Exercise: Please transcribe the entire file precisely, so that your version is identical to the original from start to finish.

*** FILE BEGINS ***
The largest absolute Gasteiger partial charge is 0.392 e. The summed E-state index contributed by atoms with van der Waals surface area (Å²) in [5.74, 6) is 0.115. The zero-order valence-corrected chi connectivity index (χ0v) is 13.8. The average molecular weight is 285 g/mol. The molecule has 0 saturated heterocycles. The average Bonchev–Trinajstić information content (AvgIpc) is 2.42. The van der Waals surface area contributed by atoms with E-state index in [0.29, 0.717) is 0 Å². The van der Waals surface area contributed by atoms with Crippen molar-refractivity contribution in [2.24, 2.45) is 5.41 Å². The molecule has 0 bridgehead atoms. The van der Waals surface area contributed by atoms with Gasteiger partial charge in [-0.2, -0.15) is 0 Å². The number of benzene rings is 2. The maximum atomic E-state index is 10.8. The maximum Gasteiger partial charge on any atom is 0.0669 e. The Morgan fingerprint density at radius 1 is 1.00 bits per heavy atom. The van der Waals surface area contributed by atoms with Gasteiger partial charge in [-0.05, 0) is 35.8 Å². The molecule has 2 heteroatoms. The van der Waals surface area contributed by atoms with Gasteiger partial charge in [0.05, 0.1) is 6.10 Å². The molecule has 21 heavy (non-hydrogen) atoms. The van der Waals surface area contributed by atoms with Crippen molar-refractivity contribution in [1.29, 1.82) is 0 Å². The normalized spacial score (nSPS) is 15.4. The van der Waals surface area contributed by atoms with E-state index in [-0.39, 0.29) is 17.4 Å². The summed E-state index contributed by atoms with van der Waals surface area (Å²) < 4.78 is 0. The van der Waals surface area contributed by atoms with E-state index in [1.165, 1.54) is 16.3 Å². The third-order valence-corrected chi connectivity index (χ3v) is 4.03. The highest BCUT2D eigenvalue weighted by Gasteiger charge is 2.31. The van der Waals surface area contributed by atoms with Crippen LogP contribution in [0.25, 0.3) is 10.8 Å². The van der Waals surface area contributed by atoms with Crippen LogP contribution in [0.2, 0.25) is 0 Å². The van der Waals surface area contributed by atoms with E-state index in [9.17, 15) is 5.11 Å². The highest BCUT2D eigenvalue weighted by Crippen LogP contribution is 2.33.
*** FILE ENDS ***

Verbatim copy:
The largest absolute Gasteiger partial charge is 0.392 e. The summed E-state index contributed by atoms with van der Waals surface area (Å²) in [5.74, 6) is 0.115. The zero-order valence-corrected chi connectivity index (χ0v) is 13.8. The average molecular weight is 285 g/mol. The molecule has 0 saturated heterocycles. The average Bonchev–Trinajstić information content (AvgIpc) is 2.42. The van der Waals surface area contributed by atoms with E-state index in [0.29, 0.717) is 0 Å². The van der Waals surface area contributed by atoms with Crippen molar-refractivity contribution in [2.24, 2.45) is 5.41 Å². The molecule has 0 bridgehead atoms. The van der Waals surface area contributed by atoms with Gasteiger partial charge in [-0.2, -0.15) is 0 Å². The number of benzene rings is 2. The maximum atomic E-state index is 10.8. The maximum Gasteiger partial charge on any atom is 0.0669 e. The Morgan fingerprint density at radius 1 is 1.00 bits per heavy atom. The van der Waals surface area contributed by atoms with Gasteiger partial charge in [-0.05, 0) is 35.8 Å². The molecule has 2 heteroatoms. The van der Waals surface area contributed by atoms with Gasteiger partial charge in [0.05, 0.1) is 6.10 Å². The molecule has 21 heavy (non-hydrogen) atoms. The van der Waals surface area contributed by atoms with Crippen molar-refractivity contribution in [1.29, 1.82) is 0 Å². The normalized spacial score (nSPS) is 15.4. The van der Waals surface area contributed by atoms with E-state index in [-0.39, 0.29) is 17.4 Å². The summed E-state index contributed by atoms with van der Waals surface area (Å²) < 4.78 is 0. The van der Waals surface area contributed by atoms with E-state index in [1.165, 1.54) is 16.3 Å². The third-order valence-corrected chi connectivity index (χ3v) is 4.03. The highest BCUT2D eigenvalue weighted by Gasteiger charge is 2.31. The van der Waals surface area contributed by atoms with Crippen LogP contribution in [0.25, 0.3) is 10.8 Å². The van der Waals surface area contributed by atoms with Crippen LogP contribution in [0.2, 0.25) is 0 Å². The van der Waals surface area contributed by atoms with E-state index in [9.17, 15) is 5.11 Å². The highest BCUT2D eigenvalue weighted by Crippen LogP contribution is 2.33.